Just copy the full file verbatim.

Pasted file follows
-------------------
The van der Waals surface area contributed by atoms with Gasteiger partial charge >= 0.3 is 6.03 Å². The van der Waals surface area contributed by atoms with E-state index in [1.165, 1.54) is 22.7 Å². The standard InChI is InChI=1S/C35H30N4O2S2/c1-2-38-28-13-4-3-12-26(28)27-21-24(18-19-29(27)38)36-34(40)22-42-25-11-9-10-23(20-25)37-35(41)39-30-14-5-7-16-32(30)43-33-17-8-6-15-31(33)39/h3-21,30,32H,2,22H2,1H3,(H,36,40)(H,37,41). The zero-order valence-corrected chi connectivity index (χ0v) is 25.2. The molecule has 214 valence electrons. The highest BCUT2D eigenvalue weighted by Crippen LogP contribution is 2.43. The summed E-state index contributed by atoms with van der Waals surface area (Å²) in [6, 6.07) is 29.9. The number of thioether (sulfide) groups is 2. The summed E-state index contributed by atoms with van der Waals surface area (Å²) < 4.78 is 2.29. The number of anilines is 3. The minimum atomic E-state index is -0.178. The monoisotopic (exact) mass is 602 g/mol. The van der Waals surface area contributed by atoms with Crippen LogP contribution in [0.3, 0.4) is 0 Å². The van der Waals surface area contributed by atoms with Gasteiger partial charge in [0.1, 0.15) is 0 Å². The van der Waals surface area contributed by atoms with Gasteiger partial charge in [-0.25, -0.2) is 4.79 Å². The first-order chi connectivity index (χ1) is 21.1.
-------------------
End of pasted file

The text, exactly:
The van der Waals surface area contributed by atoms with Gasteiger partial charge >= 0.3 is 6.03 Å². The van der Waals surface area contributed by atoms with E-state index in [1.165, 1.54) is 22.7 Å². The standard InChI is InChI=1S/C35H30N4O2S2/c1-2-38-28-13-4-3-12-26(28)27-21-24(18-19-29(27)38)36-34(40)22-42-25-11-9-10-23(20-25)37-35(41)39-30-14-5-7-16-32(30)43-33-17-8-6-15-31(33)39/h3-21,30,32H,2,22H2,1H3,(H,36,40)(H,37,41). The zero-order valence-corrected chi connectivity index (χ0v) is 25.2. The molecule has 214 valence electrons. The highest BCUT2D eigenvalue weighted by Crippen LogP contribution is 2.43. The summed E-state index contributed by atoms with van der Waals surface area (Å²) in [6, 6.07) is 29.9. The number of thioether (sulfide) groups is 2. The summed E-state index contributed by atoms with van der Waals surface area (Å²) < 4.78 is 2.29. The number of anilines is 3. The minimum atomic E-state index is -0.178. The monoisotopic (exact) mass is 602 g/mol. The van der Waals surface area contributed by atoms with Crippen LogP contribution in [0.3, 0.4) is 0 Å². The van der Waals surface area contributed by atoms with Gasteiger partial charge in [0.1, 0.15) is 0 Å². The van der Waals surface area contributed by atoms with Gasteiger partial charge in [-0.25, -0.2) is 4.79 Å². The first-order chi connectivity index (χ1) is 21.1.